A proposal to amend the Baltimore city charter to set up a trust fund for low and extremely low income households will appear on the general election ballot in November, after an affordable housing advocacy group submitted more than 18,100 signatures in support of it.
The Baltimore City Board of Elections confirmed Monday the proposal received enough signatures to appear on city voters' ballots. At least 10,000 signatures were needed.
The Affordable Housing Trust Fund would support the preservation and production of inexpensive housing by providing loans or grants for the planning, production, maintenance and expansion of such housing for low-income renters and homeowners, according to Housing for All Baltimore, the group campaigning for the amendment.
Money from the trust would help create community land trusts that would develop, own or operate permanently affordable rental housing, the group's website says. It would also be used for services guiding low-income residents "to build a path to homeownership."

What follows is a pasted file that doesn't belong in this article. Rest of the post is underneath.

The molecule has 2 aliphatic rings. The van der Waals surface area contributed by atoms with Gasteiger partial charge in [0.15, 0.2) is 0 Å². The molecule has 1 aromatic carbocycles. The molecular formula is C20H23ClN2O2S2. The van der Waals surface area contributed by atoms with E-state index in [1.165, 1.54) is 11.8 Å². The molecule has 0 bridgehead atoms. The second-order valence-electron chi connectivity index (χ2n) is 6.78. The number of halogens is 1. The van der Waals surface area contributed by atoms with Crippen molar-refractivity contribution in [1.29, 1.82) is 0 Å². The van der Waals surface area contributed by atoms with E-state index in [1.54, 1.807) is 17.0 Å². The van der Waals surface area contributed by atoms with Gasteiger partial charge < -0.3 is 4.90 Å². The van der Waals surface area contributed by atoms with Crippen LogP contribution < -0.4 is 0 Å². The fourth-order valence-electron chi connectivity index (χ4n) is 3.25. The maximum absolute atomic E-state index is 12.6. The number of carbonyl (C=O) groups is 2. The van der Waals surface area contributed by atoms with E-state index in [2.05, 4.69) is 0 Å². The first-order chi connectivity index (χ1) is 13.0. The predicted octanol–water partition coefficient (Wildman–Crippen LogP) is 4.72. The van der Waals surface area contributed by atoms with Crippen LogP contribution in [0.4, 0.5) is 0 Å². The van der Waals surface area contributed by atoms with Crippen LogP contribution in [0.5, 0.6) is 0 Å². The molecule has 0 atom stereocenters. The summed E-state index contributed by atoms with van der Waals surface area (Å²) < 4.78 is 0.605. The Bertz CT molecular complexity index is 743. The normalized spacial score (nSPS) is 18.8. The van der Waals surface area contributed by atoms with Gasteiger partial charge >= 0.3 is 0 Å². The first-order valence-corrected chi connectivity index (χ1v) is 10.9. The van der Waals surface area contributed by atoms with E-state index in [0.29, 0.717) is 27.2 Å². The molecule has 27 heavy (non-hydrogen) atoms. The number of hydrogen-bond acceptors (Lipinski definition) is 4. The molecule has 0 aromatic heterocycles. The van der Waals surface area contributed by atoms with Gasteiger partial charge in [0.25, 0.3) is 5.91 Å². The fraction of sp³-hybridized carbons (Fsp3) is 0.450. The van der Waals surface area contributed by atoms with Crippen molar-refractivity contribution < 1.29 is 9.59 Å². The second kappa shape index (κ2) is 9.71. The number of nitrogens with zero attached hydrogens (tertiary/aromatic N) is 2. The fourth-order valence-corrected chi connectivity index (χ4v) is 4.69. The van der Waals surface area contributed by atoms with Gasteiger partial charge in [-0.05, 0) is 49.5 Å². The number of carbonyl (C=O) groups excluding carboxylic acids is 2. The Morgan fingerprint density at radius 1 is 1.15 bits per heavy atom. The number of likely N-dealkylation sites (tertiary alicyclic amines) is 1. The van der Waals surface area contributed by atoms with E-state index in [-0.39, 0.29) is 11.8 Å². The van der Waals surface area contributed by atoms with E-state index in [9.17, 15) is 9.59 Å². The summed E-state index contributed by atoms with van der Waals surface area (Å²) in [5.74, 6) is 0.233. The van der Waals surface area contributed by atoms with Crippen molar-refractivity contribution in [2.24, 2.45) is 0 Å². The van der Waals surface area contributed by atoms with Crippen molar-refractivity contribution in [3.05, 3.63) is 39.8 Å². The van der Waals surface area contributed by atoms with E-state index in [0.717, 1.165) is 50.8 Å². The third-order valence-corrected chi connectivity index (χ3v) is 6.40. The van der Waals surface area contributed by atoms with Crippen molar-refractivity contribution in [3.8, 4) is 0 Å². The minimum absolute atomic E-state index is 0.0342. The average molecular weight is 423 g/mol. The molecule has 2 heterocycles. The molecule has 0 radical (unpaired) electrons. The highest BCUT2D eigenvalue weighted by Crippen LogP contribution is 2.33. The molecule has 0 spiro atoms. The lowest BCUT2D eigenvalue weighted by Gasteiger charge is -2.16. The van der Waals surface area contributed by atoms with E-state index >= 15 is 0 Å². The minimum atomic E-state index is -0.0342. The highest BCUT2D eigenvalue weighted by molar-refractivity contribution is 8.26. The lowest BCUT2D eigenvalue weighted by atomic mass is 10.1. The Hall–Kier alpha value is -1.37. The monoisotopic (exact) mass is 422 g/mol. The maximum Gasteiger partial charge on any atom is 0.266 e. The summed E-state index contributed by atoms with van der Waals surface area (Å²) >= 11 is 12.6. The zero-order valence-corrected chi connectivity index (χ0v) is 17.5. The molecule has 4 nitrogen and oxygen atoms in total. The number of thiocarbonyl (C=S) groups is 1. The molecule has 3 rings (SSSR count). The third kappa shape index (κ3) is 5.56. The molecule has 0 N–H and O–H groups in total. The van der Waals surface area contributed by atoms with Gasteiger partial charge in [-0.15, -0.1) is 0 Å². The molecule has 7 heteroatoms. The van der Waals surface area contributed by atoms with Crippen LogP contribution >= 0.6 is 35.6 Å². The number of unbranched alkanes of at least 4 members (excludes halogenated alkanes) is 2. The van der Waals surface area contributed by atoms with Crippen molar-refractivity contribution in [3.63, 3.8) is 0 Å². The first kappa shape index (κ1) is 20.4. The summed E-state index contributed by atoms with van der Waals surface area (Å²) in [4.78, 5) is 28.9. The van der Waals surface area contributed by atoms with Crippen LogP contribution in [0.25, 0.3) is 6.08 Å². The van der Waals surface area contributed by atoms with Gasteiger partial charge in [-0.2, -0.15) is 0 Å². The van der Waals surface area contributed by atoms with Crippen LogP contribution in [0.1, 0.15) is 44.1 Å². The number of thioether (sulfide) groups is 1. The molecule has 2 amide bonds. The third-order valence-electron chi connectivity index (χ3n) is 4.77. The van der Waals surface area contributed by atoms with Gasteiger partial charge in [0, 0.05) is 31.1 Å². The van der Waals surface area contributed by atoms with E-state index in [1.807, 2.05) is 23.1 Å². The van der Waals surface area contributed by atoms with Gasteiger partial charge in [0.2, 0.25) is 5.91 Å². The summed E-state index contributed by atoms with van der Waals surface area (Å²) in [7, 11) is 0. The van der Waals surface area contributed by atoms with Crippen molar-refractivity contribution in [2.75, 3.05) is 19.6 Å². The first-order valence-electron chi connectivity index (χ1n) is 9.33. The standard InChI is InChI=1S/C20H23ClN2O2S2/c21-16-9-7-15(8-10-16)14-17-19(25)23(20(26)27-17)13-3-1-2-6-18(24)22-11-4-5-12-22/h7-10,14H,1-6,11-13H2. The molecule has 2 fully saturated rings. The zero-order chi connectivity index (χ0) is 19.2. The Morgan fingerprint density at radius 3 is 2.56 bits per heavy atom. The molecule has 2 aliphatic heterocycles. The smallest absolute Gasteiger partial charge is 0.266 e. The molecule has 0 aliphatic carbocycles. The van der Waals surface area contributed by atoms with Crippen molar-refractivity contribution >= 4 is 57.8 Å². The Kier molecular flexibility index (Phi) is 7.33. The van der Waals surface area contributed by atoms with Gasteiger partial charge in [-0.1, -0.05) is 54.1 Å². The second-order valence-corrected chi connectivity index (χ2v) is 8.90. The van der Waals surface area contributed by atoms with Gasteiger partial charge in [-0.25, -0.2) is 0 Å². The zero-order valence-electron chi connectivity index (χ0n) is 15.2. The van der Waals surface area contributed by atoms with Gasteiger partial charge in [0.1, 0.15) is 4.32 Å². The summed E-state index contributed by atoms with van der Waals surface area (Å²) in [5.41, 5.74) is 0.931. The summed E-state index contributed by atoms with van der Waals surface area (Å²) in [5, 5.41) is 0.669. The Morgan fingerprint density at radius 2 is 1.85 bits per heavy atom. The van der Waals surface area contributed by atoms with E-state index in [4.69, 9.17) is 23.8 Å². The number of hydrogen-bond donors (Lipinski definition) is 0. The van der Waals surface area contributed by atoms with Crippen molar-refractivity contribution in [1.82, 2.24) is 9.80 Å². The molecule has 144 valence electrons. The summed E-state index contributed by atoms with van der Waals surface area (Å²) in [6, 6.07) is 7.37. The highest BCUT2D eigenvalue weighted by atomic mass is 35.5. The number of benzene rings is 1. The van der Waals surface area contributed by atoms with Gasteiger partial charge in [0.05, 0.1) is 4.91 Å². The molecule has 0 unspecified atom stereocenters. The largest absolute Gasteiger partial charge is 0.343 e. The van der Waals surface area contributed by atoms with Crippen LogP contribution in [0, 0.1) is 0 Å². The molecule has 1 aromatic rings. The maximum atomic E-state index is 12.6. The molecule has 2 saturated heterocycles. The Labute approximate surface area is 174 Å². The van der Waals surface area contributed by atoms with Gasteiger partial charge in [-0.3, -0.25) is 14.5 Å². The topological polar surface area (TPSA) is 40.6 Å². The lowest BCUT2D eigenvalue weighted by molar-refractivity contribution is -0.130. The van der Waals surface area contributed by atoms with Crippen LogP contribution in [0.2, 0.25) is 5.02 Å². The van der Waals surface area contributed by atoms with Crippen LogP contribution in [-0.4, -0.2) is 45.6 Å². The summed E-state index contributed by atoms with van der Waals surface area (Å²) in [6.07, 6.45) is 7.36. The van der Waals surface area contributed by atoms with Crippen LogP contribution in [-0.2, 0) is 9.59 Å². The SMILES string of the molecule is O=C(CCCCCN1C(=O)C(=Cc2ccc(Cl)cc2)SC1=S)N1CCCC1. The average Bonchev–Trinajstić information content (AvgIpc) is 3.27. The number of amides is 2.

Affordable housing has become a central issue as a City Council committee considers a tax deal requested by developers of the proposed Port Covington project. Sagamore Development Co. says its goal is to make 10 percent of the 7,500 proposed, mostly rental residences "affordable." Housing advocates say that percentage should be higher.
A city ordinance calls for city-subsidized developments to make 20 percent of their housing units affordable. That requirement has been waived for Port Covington because the law would also require the city to pay Sagamore $180 million for the affordable housing units — money the city does not have.
The proposed charter amendment does not suggest a source of funding. It would be open to public and private financing, and it would be structured to allow the City Council and the mayor to designate funds for it, according to Odette Ramos, executive director of the Community Development Network of Maryland.
"We're thrilled; we're excited," Ramos said. "This is a real victory for the work we've done over the summer to collect these signatures."
The proposed amendment will appear on ballots as Question J. Organizers are already brainstorming rhymes for the campaign, such as: "Question J on Election Day," Ramos said.
Ramos said she thinks the amendment has a good chance of passing, as the trust fund would serve the city's neediest residents, "the poorest of the poor."
"This trust fund would focus on those folks," she said. "I don't see how anybody could oppose that."